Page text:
Pope Francis welcomed an inter-religious group from Argentina made up of 15 Jews, 15 Muslims and 15 Christians. They were on their way back from a pilgrimage to the Holy Land.
The Pope greeted each person, some of whom he already knew from time as archbishop of Buenos Aires.
With such a familiar environment, the Pope improvised a speech focused on brotherhood. He cited Argentina as a good example, since immigration forced groups to coexist.
"The majority of us know how to coexist, it's easier for us, and that's a clear message. It's a message that we have the same Father, up in Heaven, and the same Father down on earth, we adore him.”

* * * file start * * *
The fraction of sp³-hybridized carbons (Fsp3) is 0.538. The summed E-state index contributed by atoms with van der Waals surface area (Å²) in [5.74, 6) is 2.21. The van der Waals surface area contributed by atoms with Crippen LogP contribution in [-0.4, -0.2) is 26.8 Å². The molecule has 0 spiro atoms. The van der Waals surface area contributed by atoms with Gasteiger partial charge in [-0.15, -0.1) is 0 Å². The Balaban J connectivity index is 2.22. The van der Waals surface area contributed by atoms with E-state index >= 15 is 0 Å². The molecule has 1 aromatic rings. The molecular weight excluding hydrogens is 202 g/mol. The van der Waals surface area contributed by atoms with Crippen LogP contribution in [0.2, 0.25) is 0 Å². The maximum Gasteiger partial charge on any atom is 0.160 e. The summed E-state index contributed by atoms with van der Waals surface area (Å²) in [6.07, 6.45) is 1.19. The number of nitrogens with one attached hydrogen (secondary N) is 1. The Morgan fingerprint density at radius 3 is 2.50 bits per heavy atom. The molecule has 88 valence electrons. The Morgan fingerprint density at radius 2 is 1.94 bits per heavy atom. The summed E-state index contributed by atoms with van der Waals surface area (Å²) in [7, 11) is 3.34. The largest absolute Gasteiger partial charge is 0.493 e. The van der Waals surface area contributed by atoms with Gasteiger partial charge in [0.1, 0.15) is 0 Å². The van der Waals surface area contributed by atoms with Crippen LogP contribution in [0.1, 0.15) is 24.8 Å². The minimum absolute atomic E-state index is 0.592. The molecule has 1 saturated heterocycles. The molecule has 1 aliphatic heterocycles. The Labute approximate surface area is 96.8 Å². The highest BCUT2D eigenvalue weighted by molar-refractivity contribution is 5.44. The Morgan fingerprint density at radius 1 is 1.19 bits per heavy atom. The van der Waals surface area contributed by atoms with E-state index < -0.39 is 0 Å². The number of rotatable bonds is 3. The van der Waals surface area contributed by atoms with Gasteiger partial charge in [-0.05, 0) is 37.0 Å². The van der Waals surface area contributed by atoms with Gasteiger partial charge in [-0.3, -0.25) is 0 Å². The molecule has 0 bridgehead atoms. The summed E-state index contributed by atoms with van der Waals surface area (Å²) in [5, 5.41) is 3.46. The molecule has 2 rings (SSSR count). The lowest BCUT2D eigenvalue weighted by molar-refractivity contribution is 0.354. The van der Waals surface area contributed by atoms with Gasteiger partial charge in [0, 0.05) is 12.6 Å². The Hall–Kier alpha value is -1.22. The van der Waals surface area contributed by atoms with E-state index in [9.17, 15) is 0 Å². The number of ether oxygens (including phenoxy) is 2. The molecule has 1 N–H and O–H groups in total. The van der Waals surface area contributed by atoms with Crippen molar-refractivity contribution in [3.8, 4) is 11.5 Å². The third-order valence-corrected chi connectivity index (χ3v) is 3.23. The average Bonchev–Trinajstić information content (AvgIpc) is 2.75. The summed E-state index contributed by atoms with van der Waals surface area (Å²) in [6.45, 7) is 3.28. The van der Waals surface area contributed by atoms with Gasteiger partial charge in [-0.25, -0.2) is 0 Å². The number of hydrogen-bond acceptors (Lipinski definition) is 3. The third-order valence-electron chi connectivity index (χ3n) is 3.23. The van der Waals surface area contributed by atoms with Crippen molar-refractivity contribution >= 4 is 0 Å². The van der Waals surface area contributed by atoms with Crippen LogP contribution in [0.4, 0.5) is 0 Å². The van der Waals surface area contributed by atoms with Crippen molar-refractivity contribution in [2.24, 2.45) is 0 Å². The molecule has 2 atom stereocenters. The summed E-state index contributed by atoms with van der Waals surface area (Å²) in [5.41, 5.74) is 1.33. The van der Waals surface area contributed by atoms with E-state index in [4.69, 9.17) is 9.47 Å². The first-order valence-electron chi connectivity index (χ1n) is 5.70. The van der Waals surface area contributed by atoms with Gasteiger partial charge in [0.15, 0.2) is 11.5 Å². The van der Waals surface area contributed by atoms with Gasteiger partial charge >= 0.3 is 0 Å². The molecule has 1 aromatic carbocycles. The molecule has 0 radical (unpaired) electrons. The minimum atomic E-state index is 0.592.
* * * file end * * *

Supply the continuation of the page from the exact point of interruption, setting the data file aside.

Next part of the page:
For the Pope, the pilgrimage his fellow Argentinians underwent is a good example of how to reach out to others and "build bridges.”
"What you have done, visiting these towns, the synagogues, mosques and Christian churches, is an act of brotherhood and a seed. A seed to build that culture of encounter that we all have to carry forward.”
The group, which visited Jordan, Palestine and Israel, included several rabbis, imams and priests. The Pope thanked them for the visit, and after his remarks, they exchanged gifts.